On Friday, the Cabinet Office even issued a statement warning the public of potential “risks to public safety” and “delays on some public transport” as large numbers gather for ceremonial and commemorative events.
The U.K. government announced that access “to some areas, especially in central London, will be restricted, with road closures and diversions that will cause delays to vehicles and pedestrians,” as preparations are made throughout the city for the queen’s state funeral and related events.
“The public should check ahead and plan accordingly,” the statement reads. “Those who do travel are asked to follow any instructions given to them by stewards and the police.”
The Cabinet Office is also asking the public to only lay flowers in designated areas at the royal residences in London, Windsor, Edinburgh, Balmoral, Hillsborough Castle and Sandringham.
The longest reigning monarch in British history, Queen Elizabeth was born on April 21, 1926, in Bruton Street, central London. She ascended the throne in 1952 at the age of 25 and surpassed her great-great-grandmother Queen Victoria as Britain’s longest-reigning monarch in September 2015.
Elizabeth was also queen of 15 former British colonies including Canada, Australia and New Zealand.
Queen Elizabeth's funeral preparations in Canada
An official 10-day mourning period for the queen is currently being observed in Canada, during which portraits of the queen and flags displayed indoors may be draped with black ribbons.
According to the City of Ottawa, a black ribbon lapel pin is an “acceptable symbol” to wear during the period of mourning and the day of the funeral, if Canadians wish to do so.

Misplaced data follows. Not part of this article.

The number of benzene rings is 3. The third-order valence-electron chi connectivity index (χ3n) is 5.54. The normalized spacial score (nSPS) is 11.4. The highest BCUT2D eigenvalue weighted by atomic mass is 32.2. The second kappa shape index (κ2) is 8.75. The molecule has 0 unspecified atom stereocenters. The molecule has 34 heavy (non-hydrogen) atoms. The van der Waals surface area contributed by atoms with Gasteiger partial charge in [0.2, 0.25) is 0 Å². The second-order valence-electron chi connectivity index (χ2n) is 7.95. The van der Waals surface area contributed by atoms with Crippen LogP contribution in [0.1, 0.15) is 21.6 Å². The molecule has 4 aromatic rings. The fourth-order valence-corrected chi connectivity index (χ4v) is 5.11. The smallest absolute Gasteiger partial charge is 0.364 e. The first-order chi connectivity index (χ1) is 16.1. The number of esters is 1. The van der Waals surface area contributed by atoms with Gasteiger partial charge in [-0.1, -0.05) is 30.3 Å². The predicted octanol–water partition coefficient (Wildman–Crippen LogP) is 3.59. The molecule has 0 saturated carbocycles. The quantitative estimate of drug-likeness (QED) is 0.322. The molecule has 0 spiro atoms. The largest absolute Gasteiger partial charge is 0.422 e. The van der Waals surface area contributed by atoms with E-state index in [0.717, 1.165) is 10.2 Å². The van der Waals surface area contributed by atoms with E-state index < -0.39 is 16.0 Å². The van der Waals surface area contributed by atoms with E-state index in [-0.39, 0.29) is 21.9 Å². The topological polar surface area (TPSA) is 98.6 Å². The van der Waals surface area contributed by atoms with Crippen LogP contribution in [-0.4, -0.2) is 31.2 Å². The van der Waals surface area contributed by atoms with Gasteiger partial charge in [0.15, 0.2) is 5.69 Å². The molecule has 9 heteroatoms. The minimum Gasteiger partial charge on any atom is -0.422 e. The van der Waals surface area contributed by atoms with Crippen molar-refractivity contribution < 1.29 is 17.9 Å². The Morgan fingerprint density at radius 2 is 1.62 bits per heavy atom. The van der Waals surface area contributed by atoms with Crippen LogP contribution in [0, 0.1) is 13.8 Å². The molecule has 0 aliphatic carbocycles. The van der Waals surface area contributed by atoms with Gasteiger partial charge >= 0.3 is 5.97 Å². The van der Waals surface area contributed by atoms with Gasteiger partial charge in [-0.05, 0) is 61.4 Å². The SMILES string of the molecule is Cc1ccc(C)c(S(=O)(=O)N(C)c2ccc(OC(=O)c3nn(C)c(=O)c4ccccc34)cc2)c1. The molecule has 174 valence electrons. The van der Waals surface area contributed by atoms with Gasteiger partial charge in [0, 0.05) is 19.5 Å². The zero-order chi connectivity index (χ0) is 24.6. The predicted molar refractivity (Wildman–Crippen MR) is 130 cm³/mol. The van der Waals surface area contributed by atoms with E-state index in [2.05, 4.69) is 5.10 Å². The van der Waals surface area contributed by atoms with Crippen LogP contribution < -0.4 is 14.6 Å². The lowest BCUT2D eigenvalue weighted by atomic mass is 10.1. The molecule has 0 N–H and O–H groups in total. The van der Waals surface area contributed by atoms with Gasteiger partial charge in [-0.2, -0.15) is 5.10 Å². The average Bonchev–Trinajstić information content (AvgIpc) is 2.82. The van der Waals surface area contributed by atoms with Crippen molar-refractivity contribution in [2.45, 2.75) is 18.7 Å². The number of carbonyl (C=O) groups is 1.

Flags will remain at half-mast across the country until sunset on the day of the funeral — with the exception of the day King Charles III is proclaimed.
Other small tributes are also popping up across the country. The City of Ottawa has produced a gallery of photos of the queen, which will be on display within city hall. Anglican churches in Ottawa have also planned to ring their bells 96 times at noon on Friday, in honour of the queen.
The funeral ceremony arranged by Canada will be held in Ottawa at Christ Church Cathedral, according to the Canadian heritage department. Government officials, dignitaries and “representatives of organizations with whom Her Majesty had a close connection,” including charities and military regiments, will be invited.
The event will be broadcast live and made available to watch online.
The day is expected to begin with a memorial parade, with participants from the Canadian Armed Forces and the Royal Canadian Mounted Police. There will be a gun salute — one round per year of the queen’s life, according to the department, which means 96 shots.
CF-18s will also fly over Parliament Hill and the cathedral where the ceremony will take place.
More details, including specific dates, are expected to be revealed in the coming days.
— With files from Rachel Gilmore, Kathryn Mannie and The Associated Press